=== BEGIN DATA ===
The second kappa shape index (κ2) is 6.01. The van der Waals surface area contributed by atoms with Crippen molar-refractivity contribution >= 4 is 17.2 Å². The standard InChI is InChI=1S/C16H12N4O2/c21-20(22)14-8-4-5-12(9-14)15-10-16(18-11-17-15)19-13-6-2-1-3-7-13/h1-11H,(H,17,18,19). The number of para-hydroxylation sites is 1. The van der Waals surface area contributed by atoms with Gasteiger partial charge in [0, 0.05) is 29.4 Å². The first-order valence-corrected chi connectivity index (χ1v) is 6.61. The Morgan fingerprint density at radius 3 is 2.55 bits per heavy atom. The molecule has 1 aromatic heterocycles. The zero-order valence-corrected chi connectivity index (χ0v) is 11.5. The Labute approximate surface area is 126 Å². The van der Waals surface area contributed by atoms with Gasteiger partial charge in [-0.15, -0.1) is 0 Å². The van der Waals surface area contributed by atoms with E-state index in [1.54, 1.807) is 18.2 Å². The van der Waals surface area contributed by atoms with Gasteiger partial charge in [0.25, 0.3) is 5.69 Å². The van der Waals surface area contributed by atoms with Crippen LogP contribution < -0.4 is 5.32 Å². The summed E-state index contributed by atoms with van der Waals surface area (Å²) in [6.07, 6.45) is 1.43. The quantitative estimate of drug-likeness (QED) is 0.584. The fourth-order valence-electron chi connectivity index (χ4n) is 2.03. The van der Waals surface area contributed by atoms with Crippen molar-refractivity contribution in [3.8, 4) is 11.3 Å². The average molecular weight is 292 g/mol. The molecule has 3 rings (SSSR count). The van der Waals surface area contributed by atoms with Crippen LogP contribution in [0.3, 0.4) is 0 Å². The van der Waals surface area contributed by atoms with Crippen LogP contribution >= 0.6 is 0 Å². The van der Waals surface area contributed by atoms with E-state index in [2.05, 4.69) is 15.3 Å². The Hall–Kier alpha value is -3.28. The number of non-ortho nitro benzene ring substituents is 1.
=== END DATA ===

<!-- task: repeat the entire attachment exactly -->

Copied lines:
The second kappa shape index (κ2) is 6.01. The van der Waals surface area contributed by atoms with Crippen molar-refractivity contribution >= 4 is 17.2 Å². The standard InChI is InChI=1S/C16H12N4O2/c21-20(22)14-8-4-5-12(9-14)15-10-16(18-11-17-15)19-13-6-2-1-3-7-13/h1-11H,(H,17,18,19). The number of para-hydroxylation sites is 1. The van der Waals surface area contributed by atoms with Gasteiger partial charge in [0, 0.05) is 29.4 Å². The first-order valence-corrected chi connectivity index (χ1v) is 6.61. The Morgan fingerprint density at radius 3 is 2.55 bits per heavy atom. The molecule has 1 aromatic heterocycles. The zero-order valence-corrected chi connectivity index (χ0v) is 11.5. The Labute approximate surface area is 126 Å². The van der Waals surface area contributed by atoms with Gasteiger partial charge in [-0.15, -0.1) is 0 Å². The van der Waals surface area contributed by atoms with E-state index in [1.54, 1.807) is 18.2 Å². The van der Waals surface area contributed by atoms with Gasteiger partial charge in [0.25, 0.3) is 5.69 Å². The van der Waals surface area contributed by atoms with Crippen LogP contribution < -0.4 is 5.32 Å². The summed E-state index contributed by atoms with van der Waals surface area (Å²) in [6.07, 6.45) is 1.43. The quantitative estimate of drug-likeness (QED) is 0.584. The fourth-order valence-electron chi connectivity index (χ4n) is 2.03. The van der Waals surface area contributed by atoms with Crippen molar-refractivity contribution in [3.8, 4) is 11.3 Å². The average molecular weight is 292 g/mol. The molecule has 3 rings (SSSR count). The van der Waals surface area contributed by atoms with Crippen LogP contribution in [0.3, 0.4) is 0 Å². The van der Waals surface area contributed by atoms with Crippen LogP contribution >= 0.6 is 0 Å². The van der Waals surface area contributed by atoms with E-state index in [2.05, 4.69) is 15.3 Å². The Hall–Kier alpha value is -3.28. The number of non-ortho nitro benzene ring substituents is 1.